A few technicalities

(After Young et al. 1997)

Let each spoken word be represented by a sequence of speech vectors or observations O, defined as

O = (o1 o2 o3 o4 o5 ... on )

where ot is the speech vector observed at time t. The isolated word recognition problem can then be regarded as that of computing
 

arg max {p(wi | O)}

i

(which means "the word wi for which the probability of that word's occurrence given the observation sequence is maximum"). So, wi  is the i'th word in the dictionary, and p(wi | O) is the probability of wi being the right word, given O. This probability is not computable directly, but, according to Bayes' Rule, we have:

p(wi | O) =  p(O | wi ) p(wi )

p(O

p(wi ) is referred to as the prior probability that of word wi 's occurrence. It is related to that word's frequency of occurrence in some domain. It is normally estimated on the basis of the preceding sequence of words, using another probabilistic finite-state automaton, grandly termed the language model, such as this

p(O), the observation probability, is 1, because the observation sequence is known. Hence, p(wi | O) depends only on p(O | wi ). That is why we use an HMM which is a generator of speech vectors, as in figure 7.6: to estimate p(O | wi ). Given a set of models Mi, corresponding to words wi, we assume that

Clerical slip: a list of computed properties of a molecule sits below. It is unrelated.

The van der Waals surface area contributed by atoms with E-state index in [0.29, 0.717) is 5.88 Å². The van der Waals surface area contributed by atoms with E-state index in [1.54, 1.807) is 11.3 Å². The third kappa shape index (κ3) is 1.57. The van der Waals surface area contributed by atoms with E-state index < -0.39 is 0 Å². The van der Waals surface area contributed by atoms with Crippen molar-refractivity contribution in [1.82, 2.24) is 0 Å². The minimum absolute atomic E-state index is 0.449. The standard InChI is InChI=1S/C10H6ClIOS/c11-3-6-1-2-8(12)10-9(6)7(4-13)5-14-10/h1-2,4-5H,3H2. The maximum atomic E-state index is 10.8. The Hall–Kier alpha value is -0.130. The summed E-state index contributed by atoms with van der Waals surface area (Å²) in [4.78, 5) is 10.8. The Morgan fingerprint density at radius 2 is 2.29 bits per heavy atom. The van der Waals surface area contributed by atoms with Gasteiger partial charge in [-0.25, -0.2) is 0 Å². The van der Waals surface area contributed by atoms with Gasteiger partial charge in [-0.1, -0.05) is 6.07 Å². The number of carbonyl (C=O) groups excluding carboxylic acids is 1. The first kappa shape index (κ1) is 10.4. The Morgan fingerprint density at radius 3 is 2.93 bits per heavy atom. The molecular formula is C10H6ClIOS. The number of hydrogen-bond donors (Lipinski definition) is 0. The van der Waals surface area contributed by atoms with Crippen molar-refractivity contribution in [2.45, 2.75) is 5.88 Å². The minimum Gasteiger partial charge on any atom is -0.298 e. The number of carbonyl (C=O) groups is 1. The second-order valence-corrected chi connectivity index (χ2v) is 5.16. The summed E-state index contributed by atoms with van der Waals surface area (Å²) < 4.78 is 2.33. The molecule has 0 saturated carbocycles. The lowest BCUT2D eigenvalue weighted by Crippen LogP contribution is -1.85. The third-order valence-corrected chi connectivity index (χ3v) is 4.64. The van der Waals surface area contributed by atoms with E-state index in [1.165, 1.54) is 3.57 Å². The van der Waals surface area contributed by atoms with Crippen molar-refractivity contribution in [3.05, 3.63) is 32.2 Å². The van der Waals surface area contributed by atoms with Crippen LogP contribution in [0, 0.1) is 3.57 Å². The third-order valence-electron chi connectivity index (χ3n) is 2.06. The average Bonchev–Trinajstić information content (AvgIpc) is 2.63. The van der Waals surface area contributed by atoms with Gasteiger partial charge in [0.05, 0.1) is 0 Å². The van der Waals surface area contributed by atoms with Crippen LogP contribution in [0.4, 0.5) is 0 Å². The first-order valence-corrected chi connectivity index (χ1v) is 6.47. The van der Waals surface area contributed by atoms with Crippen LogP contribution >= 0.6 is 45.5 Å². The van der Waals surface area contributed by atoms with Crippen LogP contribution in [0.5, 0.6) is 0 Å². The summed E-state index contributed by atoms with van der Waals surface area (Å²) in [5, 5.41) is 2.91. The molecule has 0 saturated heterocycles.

p(O | wi ) = p(O | Mi ).

For a particular state sequence X in figure 7.6

p(O, X | Mi ) = a01b1(o1) a11b1(o2) a12b2(o3) ...

However, only the observation sequence is known: the underlying state sequence X is hidden. That is why it is called a Hidden Markov Model. Given that X is unknown, the required likelihood is computed by summing over all possible state sequences. Alternatively, the likelihood can be approximated by considering only the most likely state sequence.

All this, of course, assumes that the state transition probabilities aij and the observation probabilities bj (ot) are known for each model. Herein likes the elegance and power of the HMM framework: given a set of training examples corresponding to a particular model, the parameters of that model can be determined automatically.

Next: The three basic problems for HMMs